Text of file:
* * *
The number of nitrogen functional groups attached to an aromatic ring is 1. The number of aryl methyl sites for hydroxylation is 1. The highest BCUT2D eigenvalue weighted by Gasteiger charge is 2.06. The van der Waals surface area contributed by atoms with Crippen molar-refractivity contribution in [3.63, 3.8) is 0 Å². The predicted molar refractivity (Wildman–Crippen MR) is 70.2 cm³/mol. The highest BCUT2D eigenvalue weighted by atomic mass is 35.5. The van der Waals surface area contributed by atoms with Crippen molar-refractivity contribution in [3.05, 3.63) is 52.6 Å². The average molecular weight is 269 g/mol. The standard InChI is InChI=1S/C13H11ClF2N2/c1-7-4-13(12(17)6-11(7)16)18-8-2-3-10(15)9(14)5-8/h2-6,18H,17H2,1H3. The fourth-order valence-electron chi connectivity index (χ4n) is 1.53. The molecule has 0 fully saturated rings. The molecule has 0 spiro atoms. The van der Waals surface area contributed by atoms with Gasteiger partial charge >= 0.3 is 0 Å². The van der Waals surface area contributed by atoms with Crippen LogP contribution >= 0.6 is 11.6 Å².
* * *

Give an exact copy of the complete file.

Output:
The number of nitrogen functional groups attached to an aromatic ring is 1. The number of aryl methyl sites for hydroxylation is 1. The highest BCUT2D eigenvalue weighted by Gasteiger charge is 2.06. The van der Waals surface area contributed by atoms with Crippen molar-refractivity contribution in [3.63, 3.8) is 0 Å². The predicted molar refractivity (Wildman–Crippen MR) is 70.2 cm³/mol. The highest BCUT2D eigenvalue weighted by atomic mass is 35.5. The van der Waals surface area contributed by atoms with Crippen molar-refractivity contribution in [3.05, 3.63) is 52.6 Å². The average molecular weight is 269 g/mol. The standard InChI is InChI=1S/C13H11ClF2N2/c1-7-4-13(12(17)6-11(7)16)18-8-2-3-10(15)9(14)5-8/h2-6,18H,17H2,1H3. The fourth-order valence-electron chi connectivity index (χ4n) is 1.53. The molecule has 0 fully saturated rings. The molecule has 0 spiro atoms. The van der Waals surface area contributed by atoms with Gasteiger partial charge >= 0.3 is 0 Å². The van der Waals surface area contributed by atoms with Crippen LogP contribution >= 0.6 is 11.6 Å².